NaNoWriMo: Characters

Although I have never actually written a full-length novel, I am somewhat used to writing fiction and much more experienced with reading it. As a former editor and nitpicker extraordinaire, I have picked up a few things along the way about writing. As a way of sharing some of that and also writing something easier than my actual novel as I force myself to continue, I will be writing a few posts about what I have learned.

Characters are possibly the most important element of a fictional work. Many successful pieces of fiction have endured by having memorable characters that illicit a reaction from the reader, despite (in some cases) other flaws or problems with the work. People respond to characters, and if they make a true connection, they will remember more about the character than any other part of the work. For example, the word “quixotic” is still in the public lexicon, despite the fact that few people have read Don Quixote. The character has the power to endure because people can identify with him.

Defining a character is not easy. A work may call for several different kinds of characters, many of whom you will not like, agree with, or represent. It is important to remember that you are NOT your character, even if you are. One of the best tools I know of for defining characters is quite simple: ask yourself questions about them. Better yet, ask the character in your head and figure out how he or she would respond.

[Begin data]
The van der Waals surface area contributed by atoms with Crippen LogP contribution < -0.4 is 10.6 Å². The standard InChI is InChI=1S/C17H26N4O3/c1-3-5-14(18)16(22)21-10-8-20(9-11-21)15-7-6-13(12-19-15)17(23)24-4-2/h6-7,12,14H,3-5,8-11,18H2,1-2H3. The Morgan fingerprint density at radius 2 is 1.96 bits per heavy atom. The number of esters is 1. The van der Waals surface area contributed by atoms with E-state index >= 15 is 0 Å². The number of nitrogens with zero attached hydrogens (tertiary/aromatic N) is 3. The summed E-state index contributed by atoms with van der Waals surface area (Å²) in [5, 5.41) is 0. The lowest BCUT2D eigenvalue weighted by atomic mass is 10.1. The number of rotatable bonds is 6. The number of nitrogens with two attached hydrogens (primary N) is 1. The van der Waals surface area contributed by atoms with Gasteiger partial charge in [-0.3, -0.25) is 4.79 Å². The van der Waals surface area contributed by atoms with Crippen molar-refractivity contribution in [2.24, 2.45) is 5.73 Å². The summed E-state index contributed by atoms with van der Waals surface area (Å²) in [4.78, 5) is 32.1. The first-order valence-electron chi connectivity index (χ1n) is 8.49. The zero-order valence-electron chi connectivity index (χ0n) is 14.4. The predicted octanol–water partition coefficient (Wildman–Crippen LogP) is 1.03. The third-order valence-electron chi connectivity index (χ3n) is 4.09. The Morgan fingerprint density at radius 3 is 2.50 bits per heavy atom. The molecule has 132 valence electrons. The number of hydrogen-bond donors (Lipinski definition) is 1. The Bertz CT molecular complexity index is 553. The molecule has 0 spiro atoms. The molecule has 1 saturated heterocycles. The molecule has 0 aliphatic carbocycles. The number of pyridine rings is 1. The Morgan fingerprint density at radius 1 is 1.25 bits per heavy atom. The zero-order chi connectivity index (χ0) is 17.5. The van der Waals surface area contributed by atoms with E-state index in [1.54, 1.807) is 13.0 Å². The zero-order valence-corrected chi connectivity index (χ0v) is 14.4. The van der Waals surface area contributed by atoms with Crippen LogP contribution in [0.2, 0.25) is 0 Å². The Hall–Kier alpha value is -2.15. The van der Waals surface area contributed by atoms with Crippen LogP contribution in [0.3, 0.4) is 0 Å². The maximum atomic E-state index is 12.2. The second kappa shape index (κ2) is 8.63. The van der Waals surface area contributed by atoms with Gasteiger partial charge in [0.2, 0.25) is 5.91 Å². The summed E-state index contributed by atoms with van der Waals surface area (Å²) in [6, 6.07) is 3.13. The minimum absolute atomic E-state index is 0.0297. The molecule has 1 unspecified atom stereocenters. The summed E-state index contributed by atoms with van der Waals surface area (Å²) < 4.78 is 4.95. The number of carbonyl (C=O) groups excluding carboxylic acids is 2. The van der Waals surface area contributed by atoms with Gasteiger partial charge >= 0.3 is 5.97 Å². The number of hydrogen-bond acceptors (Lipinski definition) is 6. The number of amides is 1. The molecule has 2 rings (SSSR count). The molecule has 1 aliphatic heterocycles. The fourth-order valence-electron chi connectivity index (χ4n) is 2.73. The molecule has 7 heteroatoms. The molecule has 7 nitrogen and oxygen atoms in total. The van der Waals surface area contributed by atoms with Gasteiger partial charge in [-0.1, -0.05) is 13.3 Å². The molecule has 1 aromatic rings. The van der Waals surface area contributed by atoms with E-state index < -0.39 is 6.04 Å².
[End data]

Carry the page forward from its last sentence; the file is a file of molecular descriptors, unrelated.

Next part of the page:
When you think about it, a situation is really a question of how a character responds. The different reactions are what make characters unique and interesting. Furthermore, the characters themselves may react in different ways depending on the circumstances.

In any case, start simple. Here are some questions that might help you define a character:

Questions to ask yourself:
What is the character’s name?
What does the character look like?
Why is this character necessary?
Would I like this character?
Does this character remind me of anyone I know?

Questions to ask your character:
What are you afraid of?
What is your favorite food?
What kind of books do you read?
Do you prefer the heat or the cold?
What do you dream about?
What is your favorite word or phrase?
What is your favorite curse word?
What makes you uncomfortable?
How do you feel about your hometown/family?
Where would you like to be right now?
What is the most important quality for an individual?

Keep in mind that not every question applies to every character. However, it may help to ask an irrelevant question, just to see how your character would respond. Furthermore, it is often more likely to know why a character has traits than that the character has them. Although it is not necessary for your characters to be highly original, they must not be simple stereotypes. Take the time to make them your own.

You will likely know more about the character than you will need to present, particularly for minor characters, so don’t feel the need to include all the information about someone.

Lastly, although there is no substitute for good characters, there is no need to make the characters the central aspect of a work, especially if it’s not your talent.

Tomorrow: Plot and Setting, bitches.

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